Background: Transcranial direct current stimulation (tDCS) has been demonstrated to facilitate motor performance in healthy individuals; however, results are variable. The neuromodulatory effects of tDCS during visuomotor tasks may be influenced by extrinsic visual feedback. However, this interaction between tDCS and visual feedback has not been explored for the lower limb. Hence, our objective was to explore if tDCS over the primary lower limb motor cortex differentially facilitates motor performance based on the availability of visual feedback. Methods: Twenty-two neurotypical adults performed ankle plantarflexion and dorsiflexion movements while tracking a sinusoidal target. Spatiotemporal, spatial, and temporal error were calculated between the ankle position and target. Participants attended two sessions, a week apart, with (Stim) and without (No-Stim) anodal tDCS. Sessions were divided into two blocks containing randomized visual feedback conditions: full, no, and blindfold. During Stim sessions, the first block included the application of tDCS to the lower limb M1. Results: Spatiotemporal and spatial error increased as feedback faded (p < .001). A two-way repeated-measures analysis of variance showed a significant interaction between tDCS and visual feedback (p < .05) on spatiotemporal error. Post hoc analyses revealed a significant improvement in spatiotemporal error when visual feedback was absent (p < .01). Spatial and temporal errors were not significantly affected by stimulation or visual feedback. Discussion: Our results suggest that tDCS enhances spatiotemporal ankle motor performance only when visual feedback is not available. These findings indicate that visual feedback may play an important role in demonstrating the effectiveness of tDCS.

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Effectiveness of a Cognitive-Motor Training Program in Reducing Attentional Cost During Walking in Patients With Multiple Sclerosis

Carmen Gutiérrez-Cruz, F. Javier Rojas, Juan Carlos De la Cruz, and Marcos Gutiérrez-Dávila

The purpose of this study was to assess the efficacy of a combined training program (CTP) in reducing the effects of dual tasking on the temporal parameters and kinematics of gait, as compared with single-task gait. A controlled, randomized, intervention study was performed in an intervention group and a control group. The intervention group attended three weekly CTP sessions for 24 weeks. Gait pattern was evaluated prior to the baseline intervention, at 12 weeks, and at 24 weeks (Repost). The sample was composed of 22 subjects diagnosed with multiple sclerosis with an Expanded Disability Status Scale score of 0–5.5. A total of 12 patients were allocated to the intervention group and another 10 to the control group. A three-dimensional photogrammetry scanner was connected to a selective attention system designed to present a dual-task gait condition. Dual tasking had an impact on all spatiotemporal parameters of gait, and the most remarkable effect of dual tasking was on double-support time, which increased by 9% with respect to normal walking. In contrast, dual tasking had a trivial effect on single-support time. The CTP was effective in reducing the effects of dual tasking on stride length and velocity of the center of mass after Repost of training (p < .05). The CTP reduced time in double-support phase, whereas single-support time increased after Repost of intervention. The application of the CTP had no effect on the cost of the double task after 12 weeks of intervention. It is suggested to increase the application time over Repost.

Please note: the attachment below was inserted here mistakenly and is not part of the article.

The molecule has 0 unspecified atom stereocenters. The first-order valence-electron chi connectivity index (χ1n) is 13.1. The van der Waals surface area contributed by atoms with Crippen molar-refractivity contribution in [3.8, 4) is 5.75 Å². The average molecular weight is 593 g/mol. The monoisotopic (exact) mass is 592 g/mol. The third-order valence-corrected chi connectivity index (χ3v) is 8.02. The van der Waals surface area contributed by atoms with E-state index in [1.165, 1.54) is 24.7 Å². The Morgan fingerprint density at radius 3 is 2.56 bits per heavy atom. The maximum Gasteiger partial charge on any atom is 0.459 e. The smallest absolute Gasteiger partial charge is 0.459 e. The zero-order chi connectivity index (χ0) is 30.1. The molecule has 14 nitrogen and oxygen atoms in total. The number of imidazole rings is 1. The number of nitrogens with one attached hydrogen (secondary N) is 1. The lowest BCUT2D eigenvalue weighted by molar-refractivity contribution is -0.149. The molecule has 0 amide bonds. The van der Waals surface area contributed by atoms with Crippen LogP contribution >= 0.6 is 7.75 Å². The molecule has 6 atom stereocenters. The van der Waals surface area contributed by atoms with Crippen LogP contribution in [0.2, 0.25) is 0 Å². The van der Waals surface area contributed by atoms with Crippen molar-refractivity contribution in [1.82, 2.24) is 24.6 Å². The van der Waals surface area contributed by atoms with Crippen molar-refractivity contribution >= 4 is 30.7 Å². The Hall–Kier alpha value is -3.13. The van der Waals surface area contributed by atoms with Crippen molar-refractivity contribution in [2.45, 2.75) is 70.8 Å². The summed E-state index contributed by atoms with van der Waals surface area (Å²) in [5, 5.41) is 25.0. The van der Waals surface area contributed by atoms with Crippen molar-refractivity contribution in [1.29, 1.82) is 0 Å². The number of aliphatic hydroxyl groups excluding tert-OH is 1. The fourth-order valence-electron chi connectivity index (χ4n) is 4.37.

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Creativity Is Contextual: A Narrative Review of Motor Creativity Tests From an Ecological Perspective

Yi-Shin Lee, Pierpaolo Iodice, and John Komar